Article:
Posts Tagged ‘Aaron Harison’
Wednesday, March 3rd, 2010

Earlier Wednesday, Justice Department officials confirmed to FoxNews the list of DOJ attorneys dubbed the “al-Qaeda Seven” — a group of lawyers lambasted in a Keep America Safe advertisement who represented Guantanamo detainees prior to their government service.

Assistant Attorney General for the Civil Division Tony West (Lonnie Tague/DOJ)

Surprisingly, that list includes Assistant Attorney General for the Civil Division Tony West, despite the fact that his representation of “American Taliban” John Walker Lindh has long been public knowledge.

In 2002, West joined a team of lawyers that represented Lindh. He discussed the case on a chat with The Washington Post back in 2002 and has appeared in numerous news articles as one of Lindh’s lawyers.

“West’s representation of Lindh is probably his best-known work, and was prominently mentioned in the ledes of several articles reporting on his nomination,” writes Media Matters.

West’s representation of Lindh was brought up during his confirmation hearing in March 2009, but few voiced any opposition to his nomination at that time. Ultimately only four Republican senators voted against West’s nomination. Sen. Charles Grassley (R-Iowa), who has pressed for information on the detainee lawyer issue, voted in favor of West’s confirmation.

Although West was not identified by name, on Feb. 18 Assistant Attorney General for the Office of Legislative Affairs Ronald Weich publicly acknowledged West’s role in the Lindh case. In a letter to Grassley, Weich wrote that “the Assistant Attorney General for the Civil Division previously represented one Afghanistan detainee, and his former employer represents other detainees.”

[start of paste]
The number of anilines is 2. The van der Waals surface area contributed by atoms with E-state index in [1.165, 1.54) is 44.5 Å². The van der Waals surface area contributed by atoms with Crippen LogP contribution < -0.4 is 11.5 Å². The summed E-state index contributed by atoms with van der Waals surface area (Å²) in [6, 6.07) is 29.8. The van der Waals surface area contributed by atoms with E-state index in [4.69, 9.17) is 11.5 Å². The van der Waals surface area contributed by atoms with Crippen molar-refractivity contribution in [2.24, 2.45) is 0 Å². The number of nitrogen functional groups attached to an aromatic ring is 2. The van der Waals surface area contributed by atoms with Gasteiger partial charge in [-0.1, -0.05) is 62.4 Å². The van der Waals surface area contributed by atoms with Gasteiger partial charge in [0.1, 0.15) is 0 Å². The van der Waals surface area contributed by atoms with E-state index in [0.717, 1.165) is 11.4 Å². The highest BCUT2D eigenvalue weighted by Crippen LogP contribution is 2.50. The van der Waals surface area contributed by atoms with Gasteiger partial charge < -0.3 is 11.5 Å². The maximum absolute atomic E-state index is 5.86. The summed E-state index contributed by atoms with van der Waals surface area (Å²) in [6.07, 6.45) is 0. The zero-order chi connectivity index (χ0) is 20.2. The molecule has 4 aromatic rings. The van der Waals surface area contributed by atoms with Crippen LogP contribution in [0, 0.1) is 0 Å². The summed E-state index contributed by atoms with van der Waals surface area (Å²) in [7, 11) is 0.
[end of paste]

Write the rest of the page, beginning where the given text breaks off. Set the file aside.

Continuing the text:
A spokesman for Keep America Safe said that disclosing solely the position of someone who represented terrorism suspects - even if there is only one person who fit such a description - is not good enough.

“If you only give the position and not the name, it’s another barrier to disclosing information that should be readily available,” Aaron Harison of Keep America Safe told Main Justice.

Wednesday, March 3rd, 2010

While the Keep America Safe ad questioned the patriotism and loyalty of several DOJ lawyers who previously represented detainees, it made no mention of several currently serving and retired military lawyers who represented detainees.

In an interview with Main Justice, Keep America Safe spokesman Aaron Harison said there was a distinction between Judge Advocate General (JAG) military lawyers who were doing their job and private lawyers working on a pro bono basis, who he called “ideologues” looking to “get these guys off the hook.” Jennifer Daskal, one of the Justice Department lawyers who previously advocated for detainees while she worked for Human Rights Watch, has a “sympathetic outlook” on Guantanamo detainees, said Harison.

Harison said that private attorneys advocating for detainees raised a lot of questions because “sometimes you can’t make the distinction” between representation and being “soft on terror.” Harison also said the organization was more concerned that the DOJ lawyers are soft on terror than that they hold sympathetic views about al Qaeda.

In contrast, JAG lawyers were assigned to cases, Harison said, unlike the pro bono lawyers who wanted Guantanamo cases “to write a book or get media attention.”

Harison neglected to mention that some military officers did volunteer to take on the cases of Guantanamo detainees, including retired Air Force Col. Morris Davis, who served as the former chief prosecutor for the Guantanamo Bay military commissions and has since argued that they should be abandoned. When the commissions were first formed, David said he volunteered to be chief defense counsel, according to The American Prospect.

“I thought for the good of our system, they needed zealous representation,” Davis told the publication. “I don’t think that anyone, because they signed up to represent a detainee means they’ve signed up with al-Qaeda.”

Harison also told Main Justice that the organization’s main goal was transparency. While the group acknowledged that detainees had a right to counsel, the Justice Department should not employee “advocates for terrorist detainees arguing for their outright release” Harison said.

According to Harison, the response to the ad was so overwhelming that the Keep America Safe Web site briefly went down because of traffic. The group also is experiencing “excellent growth” since launching in October, he added.